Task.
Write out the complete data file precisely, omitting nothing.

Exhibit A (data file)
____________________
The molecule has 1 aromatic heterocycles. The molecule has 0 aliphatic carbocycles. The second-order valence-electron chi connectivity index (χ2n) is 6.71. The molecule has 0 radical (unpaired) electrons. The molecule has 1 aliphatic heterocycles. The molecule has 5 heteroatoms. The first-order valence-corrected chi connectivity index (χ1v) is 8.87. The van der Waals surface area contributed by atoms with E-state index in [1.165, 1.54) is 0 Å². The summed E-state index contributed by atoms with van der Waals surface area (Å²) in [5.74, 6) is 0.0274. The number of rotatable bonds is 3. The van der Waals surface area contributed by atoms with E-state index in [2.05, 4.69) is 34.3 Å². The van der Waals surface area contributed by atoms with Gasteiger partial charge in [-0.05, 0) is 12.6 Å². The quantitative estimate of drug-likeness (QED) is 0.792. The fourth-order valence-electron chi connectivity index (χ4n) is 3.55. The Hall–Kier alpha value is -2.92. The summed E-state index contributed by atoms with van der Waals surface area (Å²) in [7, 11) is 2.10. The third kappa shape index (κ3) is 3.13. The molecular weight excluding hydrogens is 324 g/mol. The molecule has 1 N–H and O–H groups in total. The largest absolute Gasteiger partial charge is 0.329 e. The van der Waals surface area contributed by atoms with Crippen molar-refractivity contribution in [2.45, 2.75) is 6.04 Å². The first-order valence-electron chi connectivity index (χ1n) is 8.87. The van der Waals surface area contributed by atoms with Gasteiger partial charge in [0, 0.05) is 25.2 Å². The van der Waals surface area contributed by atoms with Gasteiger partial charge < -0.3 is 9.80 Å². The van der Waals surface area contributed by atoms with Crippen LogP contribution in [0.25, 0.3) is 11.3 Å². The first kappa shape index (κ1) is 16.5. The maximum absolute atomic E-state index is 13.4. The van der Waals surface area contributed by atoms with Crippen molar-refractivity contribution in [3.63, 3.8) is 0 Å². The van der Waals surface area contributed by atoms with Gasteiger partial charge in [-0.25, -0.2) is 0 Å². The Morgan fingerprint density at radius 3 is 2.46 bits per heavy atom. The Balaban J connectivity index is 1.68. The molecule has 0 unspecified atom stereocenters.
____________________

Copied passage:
The molecule has 1 aromatic heterocycles. The molecule has 0 aliphatic carbocycles. The second-order valence-electron chi connectivity index (χ2n) is 6.71. The molecule has 0 radical (unpaired) electrons. The molecule has 1 aliphatic heterocycles. The molecule has 5 heteroatoms. The first-order valence-corrected chi connectivity index (χ1v) is 8.87. The van der Waals surface area contributed by atoms with E-state index in [1.165, 1.54) is 0 Å². The summed E-state index contributed by atoms with van der Waals surface area (Å²) in [5.74, 6) is 0.0274. The number of rotatable bonds is 3. The van der Waals surface area contributed by atoms with E-state index in [2.05, 4.69) is 34.3 Å². The van der Waals surface area contributed by atoms with Gasteiger partial charge in [-0.05, 0) is 12.6 Å². The quantitative estimate of drug-likeness (QED) is 0.792. The fourth-order valence-electron chi connectivity index (χ4n) is 3.55. The Hall–Kier alpha value is -2.92. The summed E-state index contributed by atoms with van der Waals surface area (Å²) in [7, 11) is 2.10. The third kappa shape index (κ3) is 3.13. The molecular weight excluding hydrogens is 324 g/mol. The molecule has 1 N–H and O–H groups in total. The largest absolute Gasteiger partial charge is 0.329 e. The van der Waals surface area contributed by atoms with Crippen molar-refractivity contribution in [2.45, 2.75) is 6.04 Å². The first-order valence-electron chi connectivity index (χ1n) is 8.87. The van der Waals surface area contributed by atoms with Gasteiger partial charge in [0, 0.05) is 25.2 Å². The van der Waals surface area contributed by atoms with Gasteiger partial charge < -0.3 is 9.80 Å². The van der Waals surface area contributed by atoms with Crippen LogP contribution in [0.25, 0.3) is 11.3 Å². The first kappa shape index (κ1) is 16.5. The maximum absolute atomic E-state index is 13.4. The van der Waals surface area contributed by atoms with Crippen molar-refractivity contribution in [3.63, 3.8) is 0 Å². The van der Waals surface area contributed by atoms with Gasteiger partial charge in [-0.25, -0.2) is 0 Å². The Morgan fingerprint density at radius 3 is 2.46 bits per heavy atom. The Balaban J connectivity index is 1.68. The molecule has 0 unspecified atom stereocenters.